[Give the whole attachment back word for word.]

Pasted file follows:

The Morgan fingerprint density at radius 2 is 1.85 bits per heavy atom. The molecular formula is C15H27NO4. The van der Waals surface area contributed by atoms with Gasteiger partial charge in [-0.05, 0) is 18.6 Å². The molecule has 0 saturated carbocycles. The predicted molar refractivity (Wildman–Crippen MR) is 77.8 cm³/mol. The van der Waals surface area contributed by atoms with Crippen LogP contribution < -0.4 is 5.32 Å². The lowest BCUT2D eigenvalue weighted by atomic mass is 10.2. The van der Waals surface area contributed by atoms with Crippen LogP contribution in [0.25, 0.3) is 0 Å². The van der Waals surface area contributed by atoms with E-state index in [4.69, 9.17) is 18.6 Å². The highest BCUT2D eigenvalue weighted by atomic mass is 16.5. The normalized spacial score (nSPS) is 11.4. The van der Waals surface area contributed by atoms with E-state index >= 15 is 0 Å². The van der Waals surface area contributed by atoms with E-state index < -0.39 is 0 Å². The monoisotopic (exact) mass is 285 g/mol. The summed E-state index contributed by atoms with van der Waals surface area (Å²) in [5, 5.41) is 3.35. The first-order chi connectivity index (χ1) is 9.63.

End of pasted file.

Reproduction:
The Morgan fingerprint density at radius 2 is 1.85 bits per heavy atom. The molecular formula is C15H27NO4. The van der Waals surface area contributed by atoms with Gasteiger partial charge in [-0.05, 0) is 18.6 Å². The molecule has 0 saturated carbocycles. The predicted molar refractivity (Wildman–Crippen MR) is 77.8 cm³/mol. The van der Waals surface area contributed by atoms with Crippen LogP contribution < -0.4 is 5.32 Å². The lowest BCUT2D eigenvalue weighted by atomic mass is 10.2. The van der Waals surface area contributed by atoms with Crippen LogP contribution in [0.25, 0.3) is 0 Å². The van der Waals surface area contributed by atoms with E-state index in [4.69, 9.17) is 18.6 Å². The highest BCUT2D eigenvalue weighted by atomic mass is 16.5. The normalized spacial score (nSPS) is 11.4. The van der Waals surface area contributed by atoms with E-state index >= 15 is 0 Å². The van der Waals surface area contributed by atoms with E-state index < -0.39 is 0 Å². The monoisotopic (exact) mass is 285 g/mol. The summed E-state index contributed by atoms with van der Waals surface area (Å²) in [5, 5.41) is 3.35. The first-order chi connectivity index (χ1) is 9.63.